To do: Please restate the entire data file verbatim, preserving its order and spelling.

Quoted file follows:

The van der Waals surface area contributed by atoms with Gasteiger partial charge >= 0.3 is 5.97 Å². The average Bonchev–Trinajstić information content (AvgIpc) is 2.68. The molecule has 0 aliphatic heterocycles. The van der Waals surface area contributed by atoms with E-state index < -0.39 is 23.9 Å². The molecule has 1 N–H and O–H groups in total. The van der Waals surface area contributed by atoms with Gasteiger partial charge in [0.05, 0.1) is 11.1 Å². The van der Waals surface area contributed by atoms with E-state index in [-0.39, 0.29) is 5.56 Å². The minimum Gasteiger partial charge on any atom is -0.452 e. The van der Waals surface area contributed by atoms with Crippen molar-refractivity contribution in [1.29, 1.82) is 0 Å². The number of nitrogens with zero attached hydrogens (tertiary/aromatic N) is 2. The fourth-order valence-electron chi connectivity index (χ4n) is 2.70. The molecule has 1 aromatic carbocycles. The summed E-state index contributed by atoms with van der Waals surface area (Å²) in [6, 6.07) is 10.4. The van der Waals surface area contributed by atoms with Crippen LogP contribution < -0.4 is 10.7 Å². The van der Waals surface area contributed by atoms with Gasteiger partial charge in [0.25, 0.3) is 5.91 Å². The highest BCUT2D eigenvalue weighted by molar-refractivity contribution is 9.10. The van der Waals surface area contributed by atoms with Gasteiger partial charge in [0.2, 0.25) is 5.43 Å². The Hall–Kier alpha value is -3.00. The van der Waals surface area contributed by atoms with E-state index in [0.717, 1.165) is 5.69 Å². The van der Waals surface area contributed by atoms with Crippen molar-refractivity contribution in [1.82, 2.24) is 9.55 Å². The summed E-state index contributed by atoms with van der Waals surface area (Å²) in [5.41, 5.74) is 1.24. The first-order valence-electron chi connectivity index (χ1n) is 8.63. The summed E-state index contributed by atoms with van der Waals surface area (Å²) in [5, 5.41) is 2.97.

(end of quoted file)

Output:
The van der Waals surface area contributed by atoms with Gasteiger partial charge >= 0.3 is 5.97 Å². The average Bonchev–Trinajstić information content (AvgIpc) is 2.68. The molecule has 0 aliphatic heterocycles. The van der Waals surface area contributed by atoms with E-state index < -0.39 is 23.9 Å². The molecule has 1 N–H and O–H groups in total. The van der Waals surface area contributed by atoms with Gasteiger partial charge in [0.05, 0.1) is 11.1 Å². The van der Waals surface area contributed by atoms with E-state index in [-0.39, 0.29) is 5.56 Å². The minimum Gasteiger partial charge on any atom is -0.452 e. The van der Waals surface area contributed by atoms with Crippen molar-refractivity contribution in [1.29, 1.82) is 0 Å². The number of nitrogens with zero attached hydrogens (tertiary/aromatic N) is 2. The fourth-order valence-electron chi connectivity index (χ4n) is 2.70. The molecule has 1 aromatic carbocycles. The summed E-state index contributed by atoms with van der Waals surface area (Å²) in [6, 6.07) is 10.4. The van der Waals surface area contributed by atoms with Crippen LogP contribution < -0.4 is 10.7 Å². The van der Waals surface area contributed by atoms with Gasteiger partial charge in [0.25, 0.3) is 5.91 Å². The highest BCUT2D eigenvalue weighted by molar-refractivity contribution is 9.10. The van der Waals surface area contributed by atoms with Gasteiger partial charge in [0.2, 0.25) is 5.43 Å². The Hall–Kier alpha value is -3.00. The van der Waals surface area contributed by atoms with E-state index in [0.717, 1.165) is 5.69 Å². The van der Waals surface area contributed by atoms with Crippen molar-refractivity contribution in [1.82, 2.24) is 9.55 Å². The summed E-state index contributed by atoms with van der Waals surface area (Å²) in [5.41, 5.74) is 1.24. The first-order valence-electron chi connectivity index (χ1n) is 8.63. The summed E-state index contributed by atoms with van der Waals surface area (Å²) in [5, 5.41) is 2.97.